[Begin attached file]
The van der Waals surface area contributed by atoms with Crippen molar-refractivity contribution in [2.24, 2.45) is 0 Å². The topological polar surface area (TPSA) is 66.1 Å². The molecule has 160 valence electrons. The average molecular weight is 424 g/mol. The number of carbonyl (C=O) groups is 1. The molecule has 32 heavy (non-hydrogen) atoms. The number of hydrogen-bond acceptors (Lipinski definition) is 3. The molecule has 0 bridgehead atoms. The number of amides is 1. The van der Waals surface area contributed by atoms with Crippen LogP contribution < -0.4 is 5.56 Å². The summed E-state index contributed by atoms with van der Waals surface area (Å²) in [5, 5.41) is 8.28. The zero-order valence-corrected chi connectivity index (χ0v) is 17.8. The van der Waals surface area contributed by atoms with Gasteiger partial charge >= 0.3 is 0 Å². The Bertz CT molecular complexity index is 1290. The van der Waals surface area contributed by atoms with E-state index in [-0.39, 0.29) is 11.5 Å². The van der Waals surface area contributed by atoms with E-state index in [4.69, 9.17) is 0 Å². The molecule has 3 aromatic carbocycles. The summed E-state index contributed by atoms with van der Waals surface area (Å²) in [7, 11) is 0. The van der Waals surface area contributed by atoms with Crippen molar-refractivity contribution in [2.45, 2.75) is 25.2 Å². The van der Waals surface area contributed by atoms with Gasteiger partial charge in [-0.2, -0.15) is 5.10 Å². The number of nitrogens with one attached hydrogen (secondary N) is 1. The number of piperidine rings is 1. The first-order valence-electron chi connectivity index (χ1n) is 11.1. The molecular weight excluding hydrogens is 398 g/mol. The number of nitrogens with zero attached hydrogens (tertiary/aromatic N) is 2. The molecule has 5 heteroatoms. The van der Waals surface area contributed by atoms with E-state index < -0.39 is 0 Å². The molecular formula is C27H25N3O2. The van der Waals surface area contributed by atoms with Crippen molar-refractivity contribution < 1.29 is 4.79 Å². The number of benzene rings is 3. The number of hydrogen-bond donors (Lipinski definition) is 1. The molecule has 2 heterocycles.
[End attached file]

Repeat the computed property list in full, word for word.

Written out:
The van der Waals surface area contributed by atoms with Crippen molar-refractivity contribution in [2.24, 2.45) is 0 Å². The topological polar surface area (TPSA) is 66.1 Å². The molecule has 160 valence electrons. The average molecular weight is 424 g/mol. The number of carbonyl (C=O) groups is 1. The molecule has 32 heavy (non-hydrogen) atoms. The number of hydrogen-bond acceptors (Lipinski definition) is 3. The molecule has 0 bridgehead atoms. The number of amides is 1. The van der Waals surface area contributed by atoms with Crippen LogP contribution < -0.4 is 5.56 Å². The summed E-state index contributed by atoms with van der Waals surface area (Å²) in [5, 5.41) is 8.28. The zero-order valence-corrected chi connectivity index (χ0v) is 17.8. The van der Waals surface area contributed by atoms with Gasteiger partial charge >= 0.3 is 0 Å². The Bertz CT molecular complexity index is 1290. The van der Waals surface area contributed by atoms with E-state index in [-0.39, 0.29) is 11.5 Å². The van der Waals surface area contributed by atoms with E-state index in [4.69, 9.17) is 0 Å². The molecule has 3 aromatic carbocycles. The summed E-state index contributed by atoms with van der Waals surface area (Å²) in [7, 11) is 0. The van der Waals surface area contributed by atoms with Crippen molar-refractivity contribution in [2.45, 2.75) is 25.2 Å². The van der Waals surface area contributed by atoms with Gasteiger partial charge in [-0.2, -0.15) is 5.10 Å². The number of nitrogens with one attached hydrogen (secondary N) is 1. The number of piperidine rings is 1. The first-order valence-electron chi connectivity index (χ1n) is 11.1. The molecular weight excluding hydrogens is 398 g/mol. The number of nitrogens with zero attached hydrogens (tertiary/aromatic N) is 2. The molecule has 5 heteroatoms. The van der Waals surface area contributed by atoms with E-state index < -0.39 is 0 Å². The molecular formula is C27H25N3O2. The van der Waals surface area contributed by atoms with Crippen molar-refractivity contribution < 1.29 is 4.79 Å². The number of benzene rings is 3. The number of hydrogen-bond donors (Lipinski definition) is 1. The molecule has 2 heterocycles.